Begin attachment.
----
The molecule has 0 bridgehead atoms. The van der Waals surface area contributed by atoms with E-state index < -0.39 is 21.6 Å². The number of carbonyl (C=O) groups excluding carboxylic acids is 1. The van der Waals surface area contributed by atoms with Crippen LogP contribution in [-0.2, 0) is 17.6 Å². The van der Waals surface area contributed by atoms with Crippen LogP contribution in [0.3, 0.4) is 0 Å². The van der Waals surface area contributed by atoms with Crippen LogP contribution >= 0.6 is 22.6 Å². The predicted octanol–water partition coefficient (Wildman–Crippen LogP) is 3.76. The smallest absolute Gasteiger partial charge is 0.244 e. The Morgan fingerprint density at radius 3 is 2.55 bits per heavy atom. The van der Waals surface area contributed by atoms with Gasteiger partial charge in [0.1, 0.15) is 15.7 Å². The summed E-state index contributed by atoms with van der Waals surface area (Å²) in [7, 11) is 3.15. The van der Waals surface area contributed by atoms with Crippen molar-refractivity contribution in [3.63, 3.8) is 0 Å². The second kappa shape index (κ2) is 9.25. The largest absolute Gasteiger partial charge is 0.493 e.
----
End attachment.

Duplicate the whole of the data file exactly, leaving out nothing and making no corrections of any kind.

The molecule has 0 bridgehead atoms. The van der Waals surface area contributed by atoms with E-state index < -0.39 is 21.6 Å². The number of carbonyl (C=O) groups excluding carboxylic acids is 1. The van der Waals surface area contributed by atoms with Crippen LogP contribution in [-0.2, 0) is 17.6 Å². The van der Waals surface area contributed by atoms with Crippen LogP contribution in [0.3, 0.4) is 0 Å². The van der Waals surface area contributed by atoms with Crippen LogP contribution >= 0.6 is 22.6 Å². The predicted octanol–water partition coefficient (Wildman–Crippen LogP) is 3.76. The smallest absolute Gasteiger partial charge is 0.244 e. The Morgan fingerprint density at radius 3 is 2.55 bits per heavy atom. The van der Waals surface area contributed by atoms with Gasteiger partial charge in [0.1, 0.15) is 15.7 Å². The summed E-state index contributed by atoms with van der Waals surface area (Å²) in [7, 11) is 3.15. The van der Waals surface area contributed by atoms with Crippen molar-refractivity contribution in [3.63, 3.8) is 0 Å². The second kappa shape index (κ2) is 9.25. The largest absolute Gasteiger partial charge is 0.493 e.